Need a giant statue of Mary transported from France? Looking for a ticket for an All-Ireland final? Do you have a nasty ingrown toenail that needs to be dealt with?
Who do you call? Your local TD, who else?
The parochial nature of politics in this country has been much debated and criticised, and detractors often look to other countries where national representatives deal purely in drafting legislation and not with getting a passport at short notice or arranging shingles to fill a pothole.
But many TDs believe that not only is it their duty to deal with constituency queries, they simply would not be re-elected if they didn’t fulfill this part of the brief.
Independent TD Michael Collins, for example, holds an average of 20 to 25 clinics each week from Kinsale to Mizen Head.
“I believe firmly in having clinics, especially in rural Ireland because it shows people that their political has an interest in them,” says the Cork South-West TD.
Likewise, Government chief whip Regina Doherty claims to have knocked on around 3,000 doors since Christmas, and wouldn’t change the system, despite hearing the odd racist or sexist comment from constituents.
However, Kerry TD Brendan Griffin is among a small number who believe TDs would better serve the people if they steered clear of local politics.
“If you are constantly dealing with individual cases you are missing the opportunity of engaging with community groups or focusing on national issues,” says the Fine Gael TD.
Mr Griffin is keen to point out that he and his staff still deal with queries from constituents but believes that if the system was set up right local councillors could do this.
For Independent Kerry TD Michael Healy-Rae, constituency requests are taken very seriously.
“I would have some funny ones but I treat the whole thing very seriously and I am very strict with it,” he says. “It’s the exact same as being in the confession box. You might as well be asking a priest.”
While being in constant touch with the voting public is important and necessary, sometimes voters can pose some difficult, obscure or simply crazy requests of their democratically elected representatives.
While every TD lucky enough to see their county reach the All-Ireland final is guaranteed a ticket for Croke Park, some constituents think they also get a number for loyal supporters.
When Mayo managed to get into the All-Ireland football final last year, Fianna Fáil’s Dara Calleary was inundated with calls.
“Last year we had around 20 [requests] and they were quite indignant that we didn’t have them for us,” he says.
More recently he was contacted by a constituent looking to sort out tickets for The Late Late Show’s country music special.
It was a case of moving statues for Eugene Murphy, a Fianna Fáil TD for Roscommon–Galway, when he was asked to source a giant Mary figure from Lourdes.
“The request came in from a man who is in a nursing home,” says Mr Murphy. “He kept on getting in touch about it as he wanted to it to go to his local church for a particular feast day.
“He was quite specific, he wanted three lambs at the bottom of the statue.”
Mr Murphy managed to ask a local woman who travels to Lourdes each year to bring back the giant statue.
“She rang me and said that the large statues only had roses at Our Lady’s feet, so we decided to get one large statue with roses and one small one with lambs,” he says.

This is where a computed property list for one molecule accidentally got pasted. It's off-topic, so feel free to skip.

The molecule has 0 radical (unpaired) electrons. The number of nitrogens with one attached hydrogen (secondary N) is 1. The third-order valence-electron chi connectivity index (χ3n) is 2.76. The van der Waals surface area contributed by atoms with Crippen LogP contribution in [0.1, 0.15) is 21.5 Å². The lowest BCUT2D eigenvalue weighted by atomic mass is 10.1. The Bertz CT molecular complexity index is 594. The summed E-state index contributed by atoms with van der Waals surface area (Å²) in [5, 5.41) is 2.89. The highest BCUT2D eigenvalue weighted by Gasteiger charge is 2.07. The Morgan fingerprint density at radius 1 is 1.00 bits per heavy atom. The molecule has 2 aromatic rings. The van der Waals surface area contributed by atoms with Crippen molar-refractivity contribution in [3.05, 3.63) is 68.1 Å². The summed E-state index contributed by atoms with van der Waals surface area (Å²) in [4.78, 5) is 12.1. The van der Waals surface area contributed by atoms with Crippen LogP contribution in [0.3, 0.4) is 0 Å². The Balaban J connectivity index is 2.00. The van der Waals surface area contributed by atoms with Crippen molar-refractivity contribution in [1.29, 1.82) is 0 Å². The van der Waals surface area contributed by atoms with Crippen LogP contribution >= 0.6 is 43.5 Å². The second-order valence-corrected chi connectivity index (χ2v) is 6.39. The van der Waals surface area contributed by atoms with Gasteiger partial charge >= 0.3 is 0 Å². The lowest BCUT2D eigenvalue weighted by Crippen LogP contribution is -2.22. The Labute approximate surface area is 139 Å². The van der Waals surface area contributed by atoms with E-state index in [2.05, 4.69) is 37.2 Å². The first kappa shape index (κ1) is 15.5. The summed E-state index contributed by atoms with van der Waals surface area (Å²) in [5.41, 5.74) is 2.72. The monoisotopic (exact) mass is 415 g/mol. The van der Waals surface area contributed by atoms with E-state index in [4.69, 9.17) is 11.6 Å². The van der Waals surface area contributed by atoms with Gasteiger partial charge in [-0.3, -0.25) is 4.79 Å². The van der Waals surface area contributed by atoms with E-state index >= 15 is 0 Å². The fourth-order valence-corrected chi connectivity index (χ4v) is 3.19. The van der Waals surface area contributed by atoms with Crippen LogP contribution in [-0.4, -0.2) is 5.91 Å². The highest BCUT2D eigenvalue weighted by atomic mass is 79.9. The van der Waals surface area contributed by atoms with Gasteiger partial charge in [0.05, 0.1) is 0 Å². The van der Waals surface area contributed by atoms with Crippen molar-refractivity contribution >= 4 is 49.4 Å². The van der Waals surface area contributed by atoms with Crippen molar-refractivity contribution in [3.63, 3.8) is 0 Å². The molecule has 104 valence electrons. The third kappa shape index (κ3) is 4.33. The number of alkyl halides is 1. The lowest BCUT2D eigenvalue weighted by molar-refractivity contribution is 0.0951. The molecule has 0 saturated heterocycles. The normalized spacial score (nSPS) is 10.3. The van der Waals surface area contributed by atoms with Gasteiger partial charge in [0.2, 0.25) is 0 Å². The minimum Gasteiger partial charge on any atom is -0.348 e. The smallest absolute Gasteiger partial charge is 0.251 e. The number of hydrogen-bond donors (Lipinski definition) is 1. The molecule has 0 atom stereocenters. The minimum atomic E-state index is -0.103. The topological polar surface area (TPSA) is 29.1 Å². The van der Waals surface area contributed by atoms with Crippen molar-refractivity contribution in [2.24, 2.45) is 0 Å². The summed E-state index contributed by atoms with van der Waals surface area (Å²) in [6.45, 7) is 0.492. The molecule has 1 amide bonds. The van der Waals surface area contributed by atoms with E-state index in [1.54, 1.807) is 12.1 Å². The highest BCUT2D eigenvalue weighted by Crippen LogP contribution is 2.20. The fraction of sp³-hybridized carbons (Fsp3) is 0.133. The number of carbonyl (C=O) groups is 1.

When the statues were brought back to Ireland, Mr Murphy put them in his car — with the large one taking up the entire length of the boot — and brought them to the church. The statues have since been blessed by the bishop and stand proud in Croghan chapel.
Mr Murphy believes the fact that Ireland is a small nation ensures the unique interaction between the public and their representatives will never be broken.
“It’s not like the British parliament or the German parliament,” he says. “People are close and look to their local politician. It’s about having a balance between legislating and keeping in touch with your constituents.”
Tipperary Independent TD Mattie McGrath offers a unique service. He has become a supplier of crutches, walking aids, and wheelchairs, with many doctors referring patients to him.
He says his office began collecting used crutches and other aids as part of a charity campaign to recycle them. However, since the HSE deems crutches as “single use” items they wouldn’t accept them.
“We have old crutches and walking aids and a couple of wheelchairs,” says Mr McGrath. “So the doctors now send people down to me. If a person needs crutches, it can take weeks for them to be supplied, so we can supply them.”
Mr McGrath says funerals are also a very important part of being a TD.
“A lot of people are lonely and they just want to talk, but they want to talk to their TD directly,” he says. “ I met a woman on Monday, she wanted to see me, so I called out to her and it was an issue with a septic tank so I had to get down and dirty.
“There was another fellow, he would be well known around the town, but he called into the office one day as he had an ingrown toenail. The women in the office sat him down to listen to him and see how they might refer him on. He then proceeded to take off his wellington and big heavy sock and show off the toenail. He wanted them to see it.”
While Mr Griffin believes the people would be better served if the parish pump was taken out of politics, he still gets many odd and unusual requests.
“I was out canvassing one time and when I knocked on one door the woman told me she would vote for me if I could get her a good sheep dog,” he says.
“She was trying to buy a good well-trained sheep dog for some time.”
Mr Griffin managed to secure another vote by sourcing a suitable dog.